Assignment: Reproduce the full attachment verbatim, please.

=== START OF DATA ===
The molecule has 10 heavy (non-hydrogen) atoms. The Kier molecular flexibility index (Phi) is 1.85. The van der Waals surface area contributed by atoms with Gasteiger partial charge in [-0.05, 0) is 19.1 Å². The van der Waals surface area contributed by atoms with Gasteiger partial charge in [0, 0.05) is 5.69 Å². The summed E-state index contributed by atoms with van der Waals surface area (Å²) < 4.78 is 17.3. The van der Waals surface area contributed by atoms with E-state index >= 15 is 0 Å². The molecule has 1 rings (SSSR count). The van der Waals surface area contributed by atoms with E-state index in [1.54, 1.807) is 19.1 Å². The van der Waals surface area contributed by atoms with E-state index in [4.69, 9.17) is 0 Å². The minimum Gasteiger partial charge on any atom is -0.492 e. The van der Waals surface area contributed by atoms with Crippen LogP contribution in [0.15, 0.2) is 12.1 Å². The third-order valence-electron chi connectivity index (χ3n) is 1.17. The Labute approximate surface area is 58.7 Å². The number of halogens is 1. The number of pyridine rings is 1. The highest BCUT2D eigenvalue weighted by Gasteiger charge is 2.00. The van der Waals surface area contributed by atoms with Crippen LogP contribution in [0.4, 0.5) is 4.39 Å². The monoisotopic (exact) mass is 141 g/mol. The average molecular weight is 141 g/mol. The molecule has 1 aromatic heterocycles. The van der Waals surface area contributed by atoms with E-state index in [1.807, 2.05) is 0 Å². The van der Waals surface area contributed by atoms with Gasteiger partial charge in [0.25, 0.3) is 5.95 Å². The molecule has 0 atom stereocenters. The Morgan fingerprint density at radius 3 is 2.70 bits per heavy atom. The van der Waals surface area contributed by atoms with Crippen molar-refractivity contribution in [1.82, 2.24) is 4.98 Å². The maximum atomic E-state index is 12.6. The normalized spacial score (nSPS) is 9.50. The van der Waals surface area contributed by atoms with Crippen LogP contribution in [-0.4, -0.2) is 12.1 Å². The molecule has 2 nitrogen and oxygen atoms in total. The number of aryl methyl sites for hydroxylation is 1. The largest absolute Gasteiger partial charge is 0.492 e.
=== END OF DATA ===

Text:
The molecule has 10 heavy (non-hydrogen) atoms. The Kier molecular flexibility index (Phi) is 1.85. The van der Waals surface area contributed by atoms with Gasteiger partial charge in [-0.05, 0) is 19.1 Å². The van der Waals surface area contributed by atoms with Gasteiger partial charge in [0, 0.05) is 5.69 Å². The summed E-state index contributed by atoms with van der Waals surface area (Å²) < 4.78 is 17.3. The van der Waals surface area contributed by atoms with E-state index >= 15 is 0 Å². The molecule has 1 rings (SSSR count). The van der Waals surface area contributed by atoms with E-state index in [1.54, 1.807) is 19.1 Å². The van der Waals surface area contributed by atoms with E-state index in [4.69, 9.17) is 0 Å². The minimum Gasteiger partial charge on any atom is -0.492 e. The van der Waals surface area contributed by atoms with Crippen LogP contribution in [0.15, 0.2) is 12.1 Å². The third-order valence-electron chi connectivity index (χ3n) is 1.17. The Labute approximate surface area is 58.7 Å². The number of halogens is 1. The number of pyridine rings is 1. The highest BCUT2D eigenvalue weighted by Gasteiger charge is 2.00. The van der Waals surface area contributed by atoms with Crippen LogP contribution in [0.4, 0.5) is 4.39 Å². The monoisotopic (exact) mass is 141 g/mol. The average molecular weight is 141 g/mol. The molecule has 1 aromatic heterocycles. The van der Waals surface area contributed by atoms with E-state index in [1.807, 2.05) is 0 Å². The van der Waals surface area contributed by atoms with Gasteiger partial charge in [0.25, 0.3) is 5.95 Å². The molecule has 0 atom stereocenters. The Morgan fingerprint density at radius 3 is 2.70 bits per heavy atom. The van der Waals surface area contributed by atoms with Crippen molar-refractivity contribution in [1.82, 2.24) is 4.98 Å². The maximum atomic E-state index is 12.6. The normalized spacial score (nSPS) is 9.50. The van der Waals surface area contributed by atoms with Crippen LogP contribution in [-0.4, -0.2) is 12.1 Å². The molecule has 2 nitrogen and oxygen atoms in total. The number of aryl methyl sites for hydroxylation is 1. The largest absolute Gasteiger partial charge is 0.492 e.